The vegetated area was extracted based on the above threshold division. The hyperspectral remote sensing images of vegetated and non-vegetated areas in the desertified steppe were extracted by masking. The degradation index image is shown in Figure 3, wherein the black portions of the image constitute a non-vegetated area, whereas the white parts constitute a vegetated area.

FIGURE 3: Mask image.

FIGURE 3: Mask image.

Identification and Classification of Degradation-Indicator Grass Species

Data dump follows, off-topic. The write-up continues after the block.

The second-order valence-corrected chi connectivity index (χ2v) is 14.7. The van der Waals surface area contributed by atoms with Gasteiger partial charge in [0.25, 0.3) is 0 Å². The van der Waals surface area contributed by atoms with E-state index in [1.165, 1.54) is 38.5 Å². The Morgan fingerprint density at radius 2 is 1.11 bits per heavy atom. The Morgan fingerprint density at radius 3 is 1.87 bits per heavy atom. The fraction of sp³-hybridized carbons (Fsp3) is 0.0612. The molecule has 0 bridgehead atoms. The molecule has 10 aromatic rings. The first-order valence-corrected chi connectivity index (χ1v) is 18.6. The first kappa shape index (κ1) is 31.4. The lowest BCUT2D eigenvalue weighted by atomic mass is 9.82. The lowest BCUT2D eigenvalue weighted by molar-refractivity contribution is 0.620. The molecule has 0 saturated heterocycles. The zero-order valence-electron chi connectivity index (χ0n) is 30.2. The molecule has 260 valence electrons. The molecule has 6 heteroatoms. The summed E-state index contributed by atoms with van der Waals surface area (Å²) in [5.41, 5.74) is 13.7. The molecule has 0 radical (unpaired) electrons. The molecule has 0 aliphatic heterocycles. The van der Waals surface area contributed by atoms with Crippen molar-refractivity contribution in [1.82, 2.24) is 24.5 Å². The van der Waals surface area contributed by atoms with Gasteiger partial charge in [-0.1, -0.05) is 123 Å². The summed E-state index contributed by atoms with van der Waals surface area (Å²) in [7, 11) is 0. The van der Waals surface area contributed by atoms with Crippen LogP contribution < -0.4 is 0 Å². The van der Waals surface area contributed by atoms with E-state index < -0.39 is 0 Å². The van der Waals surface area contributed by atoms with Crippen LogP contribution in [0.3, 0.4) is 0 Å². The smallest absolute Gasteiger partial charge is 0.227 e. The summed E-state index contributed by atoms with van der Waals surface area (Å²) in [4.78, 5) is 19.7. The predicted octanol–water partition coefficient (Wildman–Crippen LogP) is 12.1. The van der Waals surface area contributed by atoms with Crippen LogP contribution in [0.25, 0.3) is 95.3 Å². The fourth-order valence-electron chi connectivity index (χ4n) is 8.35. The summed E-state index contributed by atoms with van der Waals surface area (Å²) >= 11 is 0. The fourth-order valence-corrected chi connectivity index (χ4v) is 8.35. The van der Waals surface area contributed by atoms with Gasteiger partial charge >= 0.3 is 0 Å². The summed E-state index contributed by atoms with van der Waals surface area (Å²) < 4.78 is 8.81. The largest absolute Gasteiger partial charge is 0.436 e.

After spectral scaling and threshold division, an image of the vegetation is shown as the white areas in Figure 3, where 500 pure pixels corresponding to A. frigida Willd., S. breviflora Grisb., and companion species were selected and used to calculate the average spectral curve shown in Figure 4, in which the black, blue, and red portions represent the spectral reflectance curves of companion species S. breviflora Grisb., and A. frigida Willd., respectively. Comparing the spectral characteristics analysis, we observed that the spectral reflectance of A. frigida Willd. was gentler than those of the other two types of plant communities, while the spectral reflectance of S. breviflora Grisb. and companion species clearly showed absorption and reflection, which are the spectral characteristics of typical vegetation communities. In the range of 520–780 nm, the minimum spectral reflectance of S. breviflora Grisb.and companion species was 666.07 nm, and the reflectance values were 0.1312 and 0.1071, respectively. Maximum spectral reflectance was recorded at 754.56 nm and the reflectance values at this band were 0.3127 and 0.5003, respectively. The spectral reflectance of A. frigida Willd. in the two characteristic bands was 0.1718 and 0.2169. In the wavelength range of 750–820 nm, the reflectivity of companion species remained stable between 1.7215 and 1.848, and that of S. breviflora Grisb. was stable between 1.3665 and 1.575. Meanwhile, the reflectivity curve of companion species was always higher than that of S. breviflora Grisb. in this range. According to the spectral characteristics of the plant populations, the near-infrared band with a wavelength of 746.49 nm and red band with a wavelength of 676.77 nm were selected, and the 10 bands between 743.81 and 768.01 nm were banded into equation 1 for mathematical calculation. The calculated grayscale image is shown in Figure 5.